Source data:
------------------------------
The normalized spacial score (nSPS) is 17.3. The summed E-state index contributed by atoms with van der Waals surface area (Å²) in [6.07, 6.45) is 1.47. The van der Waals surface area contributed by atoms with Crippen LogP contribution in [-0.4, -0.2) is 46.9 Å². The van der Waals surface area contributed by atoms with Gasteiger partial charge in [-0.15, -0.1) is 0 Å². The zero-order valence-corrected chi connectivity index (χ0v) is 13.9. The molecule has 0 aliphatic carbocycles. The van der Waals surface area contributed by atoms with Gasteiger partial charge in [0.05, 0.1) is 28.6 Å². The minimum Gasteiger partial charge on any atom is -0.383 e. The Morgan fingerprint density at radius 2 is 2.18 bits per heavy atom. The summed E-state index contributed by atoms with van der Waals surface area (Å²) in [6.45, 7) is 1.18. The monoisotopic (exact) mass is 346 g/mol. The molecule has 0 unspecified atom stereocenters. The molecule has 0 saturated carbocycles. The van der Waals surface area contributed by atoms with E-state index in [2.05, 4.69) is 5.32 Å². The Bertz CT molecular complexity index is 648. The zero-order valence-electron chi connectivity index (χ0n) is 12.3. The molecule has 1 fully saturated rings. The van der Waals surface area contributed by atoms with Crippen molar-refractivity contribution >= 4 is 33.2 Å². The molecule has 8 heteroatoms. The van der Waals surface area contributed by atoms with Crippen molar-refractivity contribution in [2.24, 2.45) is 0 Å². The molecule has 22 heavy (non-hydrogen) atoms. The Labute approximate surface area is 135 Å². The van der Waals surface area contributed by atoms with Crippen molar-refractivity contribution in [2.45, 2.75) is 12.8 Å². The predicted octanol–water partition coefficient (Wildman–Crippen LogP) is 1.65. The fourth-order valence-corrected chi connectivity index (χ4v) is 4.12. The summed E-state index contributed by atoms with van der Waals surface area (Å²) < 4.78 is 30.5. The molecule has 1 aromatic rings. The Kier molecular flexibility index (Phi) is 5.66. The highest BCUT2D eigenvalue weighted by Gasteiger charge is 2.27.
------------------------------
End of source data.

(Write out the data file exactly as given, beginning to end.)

The normalized spacial score (nSPS) is 17.3. The summed E-state index contributed by atoms with van der Waals surface area (Å²) in [6.07, 6.45) is 1.47. The van der Waals surface area contributed by atoms with Crippen LogP contribution in [-0.4, -0.2) is 46.9 Å². The van der Waals surface area contributed by atoms with Gasteiger partial charge in [-0.15, -0.1) is 0 Å². The zero-order valence-corrected chi connectivity index (χ0v) is 13.9. The molecule has 0 aliphatic carbocycles. The van der Waals surface area contributed by atoms with Gasteiger partial charge in [0.05, 0.1) is 28.6 Å². The minimum Gasteiger partial charge on any atom is -0.383 e. The Morgan fingerprint density at radius 2 is 2.18 bits per heavy atom. The summed E-state index contributed by atoms with van der Waals surface area (Å²) in [6.45, 7) is 1.18. The monoisotopic (exact) mass is 346 g/mol. The molecule has 0 unspecified atom stereocenters. The molecule has 0 saturated carbocycles. The van der Waals surface area contributed by atoms with E-state index in [2.05, 4.69) is 5.32 Å². The Bertz CT molecular complexity index is 648. The zero-order valence-electron chi connectivity index (χ0n) is 12.3. The molecule has 1 fully saturated rings. The van der Waals surface area contributed by atoms with Crippen molar-refractivity contribution >= 4 is 33.2 Å². The molecule has 8 heteroatoms. The van der Waals surface area contributed by atoms with Crippen molar-refractivity contribution in [2.24, 2.45) is 0 Å². The molecule has 22 heavy (non-hydrogen) atoms. The Labute approximate surface area is 135 Å². The van der Waals surface area contributed by atoms with Crippen molar-refractivity contribution in [2.45, 2.75) is 12.8 Å². The predicted octanol–water partition coefficient (Wildman–Crippen LogP) is 1.65. The fourth-order valence-corrected chi connectivity index (χ4v) is 4.12. The summed E-state index contributed by atoms with van der Waals surface area (Å²) < 4.78 is 30.5. The molecule has 1 aromatic rings. The Kier molecular flexibility index (Phi) is 5.66. The highest BCUT2D eigenvalue weighted by Gasteiger charge is 2.27.